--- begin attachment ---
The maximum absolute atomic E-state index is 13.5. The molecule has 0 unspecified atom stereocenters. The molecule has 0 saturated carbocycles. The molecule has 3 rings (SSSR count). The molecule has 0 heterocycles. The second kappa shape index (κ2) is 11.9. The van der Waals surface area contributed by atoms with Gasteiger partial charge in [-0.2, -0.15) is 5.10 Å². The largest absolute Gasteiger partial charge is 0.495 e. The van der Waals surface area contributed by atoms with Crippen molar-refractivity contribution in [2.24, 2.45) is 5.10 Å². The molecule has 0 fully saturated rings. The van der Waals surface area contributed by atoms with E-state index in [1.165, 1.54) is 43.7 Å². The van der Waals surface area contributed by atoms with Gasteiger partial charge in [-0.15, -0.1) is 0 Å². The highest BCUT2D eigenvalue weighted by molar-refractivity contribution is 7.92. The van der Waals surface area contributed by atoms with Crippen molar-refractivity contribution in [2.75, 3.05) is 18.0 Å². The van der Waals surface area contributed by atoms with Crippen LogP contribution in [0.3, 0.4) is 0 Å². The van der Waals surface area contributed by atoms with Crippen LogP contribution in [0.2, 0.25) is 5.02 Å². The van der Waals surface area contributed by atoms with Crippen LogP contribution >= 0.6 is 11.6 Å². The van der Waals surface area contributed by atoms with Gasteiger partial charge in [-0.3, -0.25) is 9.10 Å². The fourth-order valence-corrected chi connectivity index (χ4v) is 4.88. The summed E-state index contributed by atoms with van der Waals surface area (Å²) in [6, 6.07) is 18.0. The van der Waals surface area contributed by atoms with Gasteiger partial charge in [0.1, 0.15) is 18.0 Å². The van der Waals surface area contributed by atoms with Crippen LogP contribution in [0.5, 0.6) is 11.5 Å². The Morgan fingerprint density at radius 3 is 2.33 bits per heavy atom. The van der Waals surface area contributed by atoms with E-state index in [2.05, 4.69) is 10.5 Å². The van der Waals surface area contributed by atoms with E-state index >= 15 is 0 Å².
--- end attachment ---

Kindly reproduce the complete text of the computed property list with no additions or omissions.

The maximum absolute atomic E-state index is 13.5. The molecule has 0 unspecified atom stereocenters. The molecule has 0 saturated carbocycles. The molecule has 3 rings (SSSR count). The molecule has 0 heterocycles. The second kappa shape index (κ2) is 11.9. The van der Waals surface area contributed by atoms with Gasteiger partial charge in [-0.2, -0.15) is 5.10 Å². The largest absolute Gasteiger partial charge is 0.495 e. The van der Waals surface area contributed by atoms with Crippen molar-refractivity contribution in [2.24, 2.45) is 5.10 Å². The molecule has 0 fully saturated rings. The van der Waals surface area contributed by atoms with E-state index in [1.165, 1.54) is 43.7 Å². The van der Waals surface area contributed by atoms with Gasteiger partial charge in [-0.15, -0.1) is 0 Å². The highest BCUT2D eigenvalue weighted by molar-refractivity contribution is 7.92. The van der Waals surface area contributed by atoms with Crippen molar-refractivity contribution in [2.75, 3.05) is 18.0 Å². The van der Waals surface area contributed by atoms with Crippen LogP contribution in [0.3, 0.4) is 0 Å². The van der Waals surface area contributed by atoms with Crippen LogP contribution in [0.2, 0.25) is 5.02 Å². The van der Waals surface area contributed by atoms with Crippen LogP contribution >= 0.6 is 11.6 Å². The van der Waals surface area contributed by atoms with Gasteiger partial charge in [-0.3, -0.25) is 9.10 Å². The fourth-order valence-corrected chi connectivity index (χ4v) is 4.88. The summed E-state index contributed by atoms with van der Waals surface area (Å²) in [6, 6.07) is 18.0. The van der Waals surface area contributed by atoms with Gasteiger partial charge in [0.1, 0.15) is 18.0 Å². The van der Waals surface area contributed by atoms with Crippen LogP contribution in [0.5, 0.6) is 11.5 Å². The Morgan fingerprint density at radius 3 is 2.33 bits per heavy atom. The van der Waals surface area contributed by atoms with E-state index in [2.05, 4.69) is 10.5 Å². The van der Waals surface area contributed by atoms with E-state index >= 15 is 0 Å².